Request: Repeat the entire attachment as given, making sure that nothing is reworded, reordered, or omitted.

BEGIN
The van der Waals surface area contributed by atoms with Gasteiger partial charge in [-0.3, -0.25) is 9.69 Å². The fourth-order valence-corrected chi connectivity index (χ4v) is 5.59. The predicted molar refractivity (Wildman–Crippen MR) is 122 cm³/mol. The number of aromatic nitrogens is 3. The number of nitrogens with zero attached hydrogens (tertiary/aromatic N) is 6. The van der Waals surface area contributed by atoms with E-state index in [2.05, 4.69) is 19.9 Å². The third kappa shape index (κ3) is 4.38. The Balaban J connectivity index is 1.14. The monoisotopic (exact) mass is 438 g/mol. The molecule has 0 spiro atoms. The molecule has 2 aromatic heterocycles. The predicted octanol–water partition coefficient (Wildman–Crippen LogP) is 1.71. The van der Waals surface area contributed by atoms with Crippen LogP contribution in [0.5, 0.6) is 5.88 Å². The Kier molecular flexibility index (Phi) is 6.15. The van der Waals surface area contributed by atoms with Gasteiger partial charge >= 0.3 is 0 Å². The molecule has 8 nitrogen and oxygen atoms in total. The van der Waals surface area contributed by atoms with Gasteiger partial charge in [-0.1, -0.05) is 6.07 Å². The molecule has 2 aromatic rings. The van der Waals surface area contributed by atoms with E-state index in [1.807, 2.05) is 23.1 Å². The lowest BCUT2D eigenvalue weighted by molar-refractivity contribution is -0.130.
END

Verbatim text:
The van der Waals surface area contributed by atoms with Gasteiger partial charge in [-0.3, -0.25) is 9.69 Å². The fourth-order valence-corrected chi connectivity index (χ4v) is 5.59. The predicted molar refractivity (Wildman–Crippen MR) is 122 cm³/mol. The number of aromatic nitrogens is 3. The number of nitrogens with zero attached hydrogens (tertiary/aromatic N) is 6. The van der Waals surface area contributed by atoms with E-state index in [2.05, 4.69) is 19.9 Å². The third kappa shape index (κ3) is 4.38. The Balaban J connectivity index is 1.14. The monoisotopic (exact) mass is 438 g/mol. The molecule has 0 spiro atoms. The molecule has 2 aromatic heterocycles. The predicted octanol–water partition coefficient (Wildman–Crippen LogP) is 1.71. The van der Waals surface area contributed by atoms with Crippen LogP contribution in [0.5, 0.6) is 5.88 Å². The Kier molecular flexibility index (Phi) is 6.15. The van der Waals surface area contributed by atoms with Gasteiger partial charge >= 0.3 is 0 Å². The molecule has 8 nitrogen and oxygen atoms in total. The van der Waals surface area contributed by atoms with Gasteiger partial charge in [-0.1, -0.05) is 6.07 Å². The molecule has 2 aromatic rings. The van der Waals surface area contributed by atoms with E-state index in [1.807, 2.05) is 23.1 Å². The lowest BCUT2D eigenvalue weighted by molar-refractivity contribution is -0.130.